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Macaulay Honors College Students Volunteer in Sandy-Stricken Broad Channel

On Monday, January 7, a few of my fellow students at Macaulay Honors College at Brooklyn College came down to Jamaica Bay in Queens to help provide aide to those who still desperately need it in the aftermath of Hurricane Sandy.

Jonathan Farrell (Class of 2015), Jenna Peet (Class of 2014), Joseph Valerio (Class of 2015), and a good friend from the Brooklyn College Newman Catholic Club, Louie DiMeglio, joined me on a trip into Broad Channel, often referred to as “NYC’s Forgotten Town.” On our way towards the main area of the small bayside town, we passed by many people who were still in the process of gutting and cleaning out their homes. Many, many people have still not received the monetary aid they need to begin renovations and/or the reconstruction of their homes, so the situation is still quite grim in most Zone A and Zone B areas.

A sign made by a Broad Channel resident a few days after Sandy hit. It was propped up near the bottom of the bridge to Rockaway for over a month (until the town was finally cleared of major debris like washed-up boats and flipped over cars).

A sign made by a Broad Channel resident a few days after Sandy hit. It was propped up near the bottom of the bridge to Rockaway for over a month (until the town was finally cleared of major debris like washed-up boats and flipped over cars).

 

The main place that our Macaulay Relief Team volunteered at was St. Virgilius RC Church on Noel Road. St. Virgilius (along with its sister parish, St. Camillus, in Belle Harbor, Rockaway) is one of the hardest hit parishes in all of the five boroughs, so it very much needed the help that our team provided it with. Not only is it the only RC church on the island, but it also serves as a community center to visitors from all across the five boroughs. (I actually wrote an article in the Queens Chronicle last year about the newly-renovated community center at St. Virigilius. That center is now almost completely destroyed, and it needs to be rebuilt from the ground up. You can read the article HERE.)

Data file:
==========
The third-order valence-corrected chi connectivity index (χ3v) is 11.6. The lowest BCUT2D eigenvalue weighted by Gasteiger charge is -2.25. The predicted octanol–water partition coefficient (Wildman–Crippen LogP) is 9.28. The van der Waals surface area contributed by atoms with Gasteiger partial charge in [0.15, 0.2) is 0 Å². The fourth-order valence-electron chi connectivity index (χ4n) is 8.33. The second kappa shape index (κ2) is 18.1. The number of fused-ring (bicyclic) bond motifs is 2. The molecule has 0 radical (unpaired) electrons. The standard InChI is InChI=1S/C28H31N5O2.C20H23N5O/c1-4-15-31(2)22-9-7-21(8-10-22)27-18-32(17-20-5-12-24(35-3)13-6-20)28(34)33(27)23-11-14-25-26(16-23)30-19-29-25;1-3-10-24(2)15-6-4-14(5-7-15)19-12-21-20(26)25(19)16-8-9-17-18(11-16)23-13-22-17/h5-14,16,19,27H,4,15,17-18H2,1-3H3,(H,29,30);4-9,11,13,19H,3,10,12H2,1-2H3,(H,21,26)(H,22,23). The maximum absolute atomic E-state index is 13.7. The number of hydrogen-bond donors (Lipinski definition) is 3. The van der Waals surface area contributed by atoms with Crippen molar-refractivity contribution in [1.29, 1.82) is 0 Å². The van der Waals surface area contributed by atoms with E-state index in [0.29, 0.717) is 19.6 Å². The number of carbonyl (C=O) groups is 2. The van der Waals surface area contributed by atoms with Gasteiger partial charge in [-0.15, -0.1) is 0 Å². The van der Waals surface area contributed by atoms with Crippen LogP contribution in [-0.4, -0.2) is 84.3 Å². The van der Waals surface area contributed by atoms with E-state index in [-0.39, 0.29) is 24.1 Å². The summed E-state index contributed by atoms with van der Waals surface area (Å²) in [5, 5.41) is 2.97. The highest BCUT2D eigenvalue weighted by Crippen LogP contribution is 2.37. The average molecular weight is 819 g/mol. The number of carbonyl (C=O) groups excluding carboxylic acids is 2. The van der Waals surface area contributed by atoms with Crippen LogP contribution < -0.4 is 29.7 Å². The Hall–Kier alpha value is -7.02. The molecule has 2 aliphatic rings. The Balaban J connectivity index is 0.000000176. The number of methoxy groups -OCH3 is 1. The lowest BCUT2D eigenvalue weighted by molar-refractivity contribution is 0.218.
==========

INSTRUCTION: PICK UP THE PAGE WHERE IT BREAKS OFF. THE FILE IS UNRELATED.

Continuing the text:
National Guard and Red Cross volunteer teams had already been through the church and ripped out all of the carpeting, pews and walls (up to about four feet). Our work mainly consisted of washing pews with anti-mold and anti-bacterial wipes, disinfecting moldy walls, wooden draws and furniture, organizing the choir loft, altar and backyard of the church (places where many things were quickly moved to when the flood waters were on the rise), and removing old carpeting and broken wooden panels. Needless to say, it was a very busy day.

The current state of the floors and walls at St. Virgilius.

The current state of the floors and walls at St. Virgilius.